Three Bedfordshire Police officers have been sacked after they were found to have committed gross misconduct for their honesty and integrity in accounts given about a man’s condition after he was seriously injured in Bedford.
On 6 May 2013, Julian Cole, who was 20 at the time, was involved in a ‘scuffle’ with police outside what was Elements nightclub on Mill Street, Bedford.
He was left with catastrophic neck injuries that led to brain damage and paralysis. After a lengthy investigation it was found that none of the officers were to blame for causing the injuries.
However, the officers were accused of breaching their code of conduct for honesty and integrity for accounts they gave of Mr Cole’s condition following the incident.
They were found to have lied about Mr Cole’s condition in statements either in their pocket notebooks, during interviews or both.
The misconduct panel sitting in Stevenage today, said that the three officers’ breaches amounted to gross misconduct and they were dismissed without notice.
They were all found to have breached the standard concerning duties and responsibility amounting to misconduct in relation to failing to carry out adequate welfare checks.
Another officer, Sgt Andrew Withey, who was dealing with other elements of the incident while Mr Cole was arrested and taken to the van, was found to have breached the code of conduct for failing to carry out welfare checks on the teenager when he was at the back of the van.
The panel ruled his conduct amounted to be misconduct and he was given a final written warning.
Assistant Chief Constable Jackie Sebire said: “At the centre of our thoughts today are of course Julian Cole, his family and friends.
This case is an absolute tragedy, which has had a devastating effect on a young man and his loved ones, and we should not forget that.
“That said, there are a number of things to highlight about this case. Firstly, it is entirely right that proper independent investigations were carried out, to collect and review all of the evidence impartially and decide whether there was any criminal conduct, professional misconduct, or any actions which could have prevented this awful situation and, crucially, whether any lessons could be learned to prevent such an occurrence happening in the future.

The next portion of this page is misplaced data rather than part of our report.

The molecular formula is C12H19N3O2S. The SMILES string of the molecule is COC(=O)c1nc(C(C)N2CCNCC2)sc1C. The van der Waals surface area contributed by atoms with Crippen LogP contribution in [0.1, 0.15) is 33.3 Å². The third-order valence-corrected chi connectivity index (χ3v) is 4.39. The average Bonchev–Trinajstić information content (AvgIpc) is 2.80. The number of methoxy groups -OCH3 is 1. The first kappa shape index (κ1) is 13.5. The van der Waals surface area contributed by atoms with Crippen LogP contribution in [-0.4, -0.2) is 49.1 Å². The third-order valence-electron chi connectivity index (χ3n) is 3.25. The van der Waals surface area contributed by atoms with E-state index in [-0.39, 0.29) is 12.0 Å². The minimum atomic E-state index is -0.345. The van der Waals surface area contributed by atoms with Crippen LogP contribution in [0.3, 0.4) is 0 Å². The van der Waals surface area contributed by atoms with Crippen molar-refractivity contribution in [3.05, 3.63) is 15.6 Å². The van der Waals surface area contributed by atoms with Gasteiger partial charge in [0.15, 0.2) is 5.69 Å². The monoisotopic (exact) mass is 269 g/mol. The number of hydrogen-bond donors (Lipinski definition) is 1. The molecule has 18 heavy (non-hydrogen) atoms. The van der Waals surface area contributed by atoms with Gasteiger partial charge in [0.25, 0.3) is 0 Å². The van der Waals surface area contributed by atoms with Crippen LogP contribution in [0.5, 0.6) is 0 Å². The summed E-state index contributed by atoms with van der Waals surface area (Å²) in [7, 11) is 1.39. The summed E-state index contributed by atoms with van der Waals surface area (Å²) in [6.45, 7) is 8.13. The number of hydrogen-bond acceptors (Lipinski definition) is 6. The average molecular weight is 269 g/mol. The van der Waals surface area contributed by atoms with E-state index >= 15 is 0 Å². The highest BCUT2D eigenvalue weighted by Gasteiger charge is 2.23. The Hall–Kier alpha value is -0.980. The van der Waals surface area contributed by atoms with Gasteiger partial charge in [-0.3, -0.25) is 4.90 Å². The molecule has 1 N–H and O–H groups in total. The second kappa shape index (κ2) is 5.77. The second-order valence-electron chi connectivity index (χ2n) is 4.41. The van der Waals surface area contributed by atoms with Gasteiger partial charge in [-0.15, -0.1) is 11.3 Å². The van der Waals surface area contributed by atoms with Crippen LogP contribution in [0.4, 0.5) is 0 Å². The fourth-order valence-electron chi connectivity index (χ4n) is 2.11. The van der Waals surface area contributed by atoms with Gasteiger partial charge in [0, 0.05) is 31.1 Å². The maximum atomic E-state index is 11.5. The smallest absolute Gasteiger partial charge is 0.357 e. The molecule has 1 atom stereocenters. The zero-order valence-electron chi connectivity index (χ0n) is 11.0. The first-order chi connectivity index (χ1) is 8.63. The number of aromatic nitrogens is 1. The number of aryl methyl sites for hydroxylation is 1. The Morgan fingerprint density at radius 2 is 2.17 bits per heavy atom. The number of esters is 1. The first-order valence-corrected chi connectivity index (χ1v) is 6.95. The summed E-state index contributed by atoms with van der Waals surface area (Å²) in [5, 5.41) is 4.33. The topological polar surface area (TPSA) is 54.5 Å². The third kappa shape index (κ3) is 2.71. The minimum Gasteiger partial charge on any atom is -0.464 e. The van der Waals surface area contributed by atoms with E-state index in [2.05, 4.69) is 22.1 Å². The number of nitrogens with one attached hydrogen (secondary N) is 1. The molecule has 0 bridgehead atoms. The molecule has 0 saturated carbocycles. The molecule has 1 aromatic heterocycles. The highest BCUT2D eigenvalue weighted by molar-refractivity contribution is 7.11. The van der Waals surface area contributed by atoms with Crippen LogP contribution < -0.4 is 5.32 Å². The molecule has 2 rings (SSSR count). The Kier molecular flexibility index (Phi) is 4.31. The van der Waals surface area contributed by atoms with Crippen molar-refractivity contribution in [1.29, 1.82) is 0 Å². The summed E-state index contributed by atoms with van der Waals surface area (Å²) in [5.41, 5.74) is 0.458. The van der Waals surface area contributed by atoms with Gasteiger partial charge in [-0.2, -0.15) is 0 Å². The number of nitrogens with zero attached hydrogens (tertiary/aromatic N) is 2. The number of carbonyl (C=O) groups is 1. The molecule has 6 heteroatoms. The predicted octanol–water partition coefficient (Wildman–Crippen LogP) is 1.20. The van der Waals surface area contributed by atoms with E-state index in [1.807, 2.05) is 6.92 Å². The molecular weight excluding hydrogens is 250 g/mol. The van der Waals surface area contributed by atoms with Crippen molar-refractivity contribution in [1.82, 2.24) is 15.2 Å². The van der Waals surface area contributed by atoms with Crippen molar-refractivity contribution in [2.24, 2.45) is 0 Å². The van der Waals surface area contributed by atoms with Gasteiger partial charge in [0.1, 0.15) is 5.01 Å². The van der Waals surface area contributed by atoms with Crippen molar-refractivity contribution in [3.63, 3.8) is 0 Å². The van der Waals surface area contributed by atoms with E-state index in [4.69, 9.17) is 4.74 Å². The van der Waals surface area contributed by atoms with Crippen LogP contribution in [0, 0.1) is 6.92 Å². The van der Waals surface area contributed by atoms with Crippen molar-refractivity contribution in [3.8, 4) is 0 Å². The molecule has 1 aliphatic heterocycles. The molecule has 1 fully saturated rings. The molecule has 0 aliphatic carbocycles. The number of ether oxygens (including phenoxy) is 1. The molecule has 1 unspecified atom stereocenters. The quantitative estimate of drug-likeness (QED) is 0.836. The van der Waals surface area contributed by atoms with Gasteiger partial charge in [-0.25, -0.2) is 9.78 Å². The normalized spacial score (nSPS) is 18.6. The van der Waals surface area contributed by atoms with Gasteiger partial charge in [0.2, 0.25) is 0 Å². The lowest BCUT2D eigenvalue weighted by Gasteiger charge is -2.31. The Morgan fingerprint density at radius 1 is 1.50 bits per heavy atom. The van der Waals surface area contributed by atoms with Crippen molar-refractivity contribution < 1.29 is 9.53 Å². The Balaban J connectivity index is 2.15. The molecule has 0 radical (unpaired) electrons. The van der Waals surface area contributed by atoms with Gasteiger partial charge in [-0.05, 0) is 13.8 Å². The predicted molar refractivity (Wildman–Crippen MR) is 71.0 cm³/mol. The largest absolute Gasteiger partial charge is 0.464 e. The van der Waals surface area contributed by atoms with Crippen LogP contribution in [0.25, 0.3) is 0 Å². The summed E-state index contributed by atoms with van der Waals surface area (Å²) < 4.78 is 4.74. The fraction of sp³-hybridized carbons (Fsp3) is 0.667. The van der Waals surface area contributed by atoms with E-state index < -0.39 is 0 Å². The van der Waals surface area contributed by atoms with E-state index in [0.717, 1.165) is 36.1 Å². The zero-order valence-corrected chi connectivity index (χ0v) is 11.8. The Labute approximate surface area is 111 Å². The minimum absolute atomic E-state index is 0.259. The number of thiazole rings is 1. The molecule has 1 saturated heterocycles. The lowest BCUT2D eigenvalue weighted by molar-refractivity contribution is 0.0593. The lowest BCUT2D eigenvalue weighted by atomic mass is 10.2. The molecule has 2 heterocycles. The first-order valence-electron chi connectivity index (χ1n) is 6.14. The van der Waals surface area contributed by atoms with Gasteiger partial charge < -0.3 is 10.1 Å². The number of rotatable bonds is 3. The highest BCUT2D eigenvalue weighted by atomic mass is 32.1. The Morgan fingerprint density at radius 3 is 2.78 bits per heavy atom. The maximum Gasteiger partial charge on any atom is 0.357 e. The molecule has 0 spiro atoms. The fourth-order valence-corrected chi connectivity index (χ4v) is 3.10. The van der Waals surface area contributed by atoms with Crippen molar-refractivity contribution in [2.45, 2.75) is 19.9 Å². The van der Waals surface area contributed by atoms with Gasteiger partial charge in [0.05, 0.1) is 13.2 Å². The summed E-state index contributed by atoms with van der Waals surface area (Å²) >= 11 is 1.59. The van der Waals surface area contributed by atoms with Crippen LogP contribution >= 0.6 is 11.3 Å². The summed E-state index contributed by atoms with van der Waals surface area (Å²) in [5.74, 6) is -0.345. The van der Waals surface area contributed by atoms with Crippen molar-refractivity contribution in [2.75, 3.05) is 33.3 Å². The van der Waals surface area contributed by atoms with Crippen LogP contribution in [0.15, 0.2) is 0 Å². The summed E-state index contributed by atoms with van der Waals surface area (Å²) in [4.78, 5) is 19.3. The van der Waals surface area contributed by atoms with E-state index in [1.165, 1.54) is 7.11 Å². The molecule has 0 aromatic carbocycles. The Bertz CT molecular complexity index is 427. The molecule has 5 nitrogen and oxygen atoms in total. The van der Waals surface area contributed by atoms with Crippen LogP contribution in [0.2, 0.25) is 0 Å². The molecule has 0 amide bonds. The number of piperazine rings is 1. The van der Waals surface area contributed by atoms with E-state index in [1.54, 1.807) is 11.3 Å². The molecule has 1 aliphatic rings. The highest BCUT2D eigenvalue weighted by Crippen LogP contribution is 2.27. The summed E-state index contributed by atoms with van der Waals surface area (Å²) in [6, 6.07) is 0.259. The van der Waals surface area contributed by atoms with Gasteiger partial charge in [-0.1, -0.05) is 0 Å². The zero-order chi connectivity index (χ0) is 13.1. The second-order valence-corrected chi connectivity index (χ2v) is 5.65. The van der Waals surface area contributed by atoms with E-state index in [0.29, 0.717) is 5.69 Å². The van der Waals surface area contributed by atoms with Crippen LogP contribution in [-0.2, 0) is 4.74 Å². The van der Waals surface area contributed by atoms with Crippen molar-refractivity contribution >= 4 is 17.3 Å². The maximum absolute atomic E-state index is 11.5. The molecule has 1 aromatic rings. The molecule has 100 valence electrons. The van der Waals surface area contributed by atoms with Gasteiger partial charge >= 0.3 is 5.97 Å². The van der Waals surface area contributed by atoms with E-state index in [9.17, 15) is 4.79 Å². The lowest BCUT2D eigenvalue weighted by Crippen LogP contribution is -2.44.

“This hearing in essence reviewed a seven minute encounter which took place more than five years ago, and I agree with the panel that the length of time the IOPC and CPS enquiries have taken to get to this stage is simply unacceptable to Mr Cole, his family, the officers concerned and the force.
“On far too many occasions investigations such as these take years to come to a resolution and this cannot be right.
“It is clear that no evidence was found that any of the officers involved were in any way to blame for the catastrophic injuries suffered by Mr Cole.
“This misconduct hearing focused on the actions of our officers in the care given to Mr Cole and their honesty and integrity in the events following his injury.
“I apologise that their conduct following the incident fell well short of what we expect at Bedfordshire Police.
“Honesty and integrity is vital in policing. The public should be able trust that officers will always be truthful and open and act professionally at all times.
Police officers must display the highest standards of integrity and truthfulness and three of our officers have faced the consequences of being found not to have done that today.”